Food Safety

Americans may love cooking shows on TV and food channels on social media, but just over half of all meals are now prepared at home, and many of those “meals” are snacks or just heating up convenience foods.

The exception? The holidays. And as inexperienced and out-of-practice cooks get into the kitchen, their lack of knowledge about food safety can show up as trips to the emergency room after the holiday meal.

Here’s how to keep your holiday safe as well as delicious:

  • Wash your hands before you cook. And after you’ve rubbed the dinner bird down with sage. And after you pet the dog and give him a little treat. And after you’ve hugged all the grandkids, including the one with a runny nose. get the picture? Keep hand soap by the sink and encourage everyone to use it before and during food prep.
  • Cross contamination can lead to illness when cooks cut raw meat and then use the same cutting board to cut other foods. Chicken, turkey, pork, and beef can all have microorganisms that die when they’re fully cooked. Getting the juices of the meat onto vegetables which don’t get cooked as thoroughly as meat can lead to tummy troubles. It’s best to have one cutting board for meat, one for poultry, and one for vegetables and fruits. If that’s not your kitchen style, be sure to wash the board thoroughly before reusing it. The same thing holds for mixing bowls and other kitchen gear.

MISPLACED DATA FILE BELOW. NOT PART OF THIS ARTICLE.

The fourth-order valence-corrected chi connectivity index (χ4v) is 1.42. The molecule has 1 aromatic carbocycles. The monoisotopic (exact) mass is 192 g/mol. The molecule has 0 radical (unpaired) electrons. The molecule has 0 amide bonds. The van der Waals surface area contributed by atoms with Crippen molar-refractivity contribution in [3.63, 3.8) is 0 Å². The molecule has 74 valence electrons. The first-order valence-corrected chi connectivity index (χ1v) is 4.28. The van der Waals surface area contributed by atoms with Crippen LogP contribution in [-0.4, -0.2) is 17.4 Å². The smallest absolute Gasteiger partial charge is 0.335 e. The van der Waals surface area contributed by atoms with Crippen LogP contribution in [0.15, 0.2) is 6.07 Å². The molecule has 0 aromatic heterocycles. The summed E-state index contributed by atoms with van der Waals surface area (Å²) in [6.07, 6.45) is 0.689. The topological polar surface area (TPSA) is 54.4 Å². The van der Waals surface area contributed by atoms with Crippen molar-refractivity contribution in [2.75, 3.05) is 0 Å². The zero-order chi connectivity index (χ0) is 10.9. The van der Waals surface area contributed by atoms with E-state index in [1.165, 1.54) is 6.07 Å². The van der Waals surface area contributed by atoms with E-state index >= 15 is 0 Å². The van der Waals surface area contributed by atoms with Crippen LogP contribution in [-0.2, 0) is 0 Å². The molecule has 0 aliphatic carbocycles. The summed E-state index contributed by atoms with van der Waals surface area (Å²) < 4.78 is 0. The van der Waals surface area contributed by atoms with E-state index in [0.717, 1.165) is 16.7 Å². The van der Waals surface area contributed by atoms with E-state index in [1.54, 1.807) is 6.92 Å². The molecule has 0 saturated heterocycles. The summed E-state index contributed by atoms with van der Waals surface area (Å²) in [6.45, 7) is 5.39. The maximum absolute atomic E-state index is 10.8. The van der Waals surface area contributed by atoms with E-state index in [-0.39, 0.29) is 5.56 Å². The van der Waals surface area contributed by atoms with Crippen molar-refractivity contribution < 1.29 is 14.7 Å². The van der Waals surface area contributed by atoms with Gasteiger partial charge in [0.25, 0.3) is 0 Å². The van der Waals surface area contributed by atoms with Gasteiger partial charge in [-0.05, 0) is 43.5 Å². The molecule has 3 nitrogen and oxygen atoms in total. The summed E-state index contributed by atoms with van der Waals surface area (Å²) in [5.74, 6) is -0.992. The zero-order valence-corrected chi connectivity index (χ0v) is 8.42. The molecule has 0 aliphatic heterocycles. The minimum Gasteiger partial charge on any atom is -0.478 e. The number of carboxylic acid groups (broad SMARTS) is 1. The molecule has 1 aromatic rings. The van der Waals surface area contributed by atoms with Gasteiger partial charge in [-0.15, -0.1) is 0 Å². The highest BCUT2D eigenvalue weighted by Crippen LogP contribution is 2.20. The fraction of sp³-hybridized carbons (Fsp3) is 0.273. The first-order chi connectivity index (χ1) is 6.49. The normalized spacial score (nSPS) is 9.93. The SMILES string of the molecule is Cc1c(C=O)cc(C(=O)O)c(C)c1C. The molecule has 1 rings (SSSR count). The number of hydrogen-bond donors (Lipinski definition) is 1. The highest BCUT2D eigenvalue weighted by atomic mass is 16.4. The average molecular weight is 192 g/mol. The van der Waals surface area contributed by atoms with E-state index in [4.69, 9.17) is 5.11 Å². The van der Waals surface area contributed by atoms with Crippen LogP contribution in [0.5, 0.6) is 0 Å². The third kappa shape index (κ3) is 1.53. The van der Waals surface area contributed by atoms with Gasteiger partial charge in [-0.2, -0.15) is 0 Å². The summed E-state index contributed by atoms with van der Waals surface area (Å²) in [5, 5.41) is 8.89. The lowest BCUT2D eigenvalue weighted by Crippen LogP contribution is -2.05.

• How often do you cook a turkey, a large beef roast, or another large piece of meat? Not often, if you’re the average American cook. Mostly just during the holidays, right? So you might not cook the meat as long as you should.Remember those microorganisms we mentioned above? An undercooked turkey can be dangerous. For the safest outcome, check the temperature of your festive beast with a meat thermometer. And do the math — see how many pounds your piece of protein is and allow enough time to cook it according to the classic cook’s timetable.
  • Bacteria feel happy and comfortable between 40 and 140 degrees, so that’s where your food shouldn’t be. Serve cold foods cold and hot foods hot. If your family likes to graze, leave out less perishable foods like nuts, cut up raw fruits and veggies, cookies, and cheese and crackers — not turkey, mashed potatoes, and cream pies.
  • Wrap leftovers and put them into the refrigerator or freezer right away, even if you’re sending them home with guests later. Long trip home? Think about getting an inexpensive cooler to keep that food safe on the drive.
  • Do the same thing if you’re bringing your special broccoli casserole to a holiday dinner in the next state.

With a little care, you can enjoy holiday goodies without worry.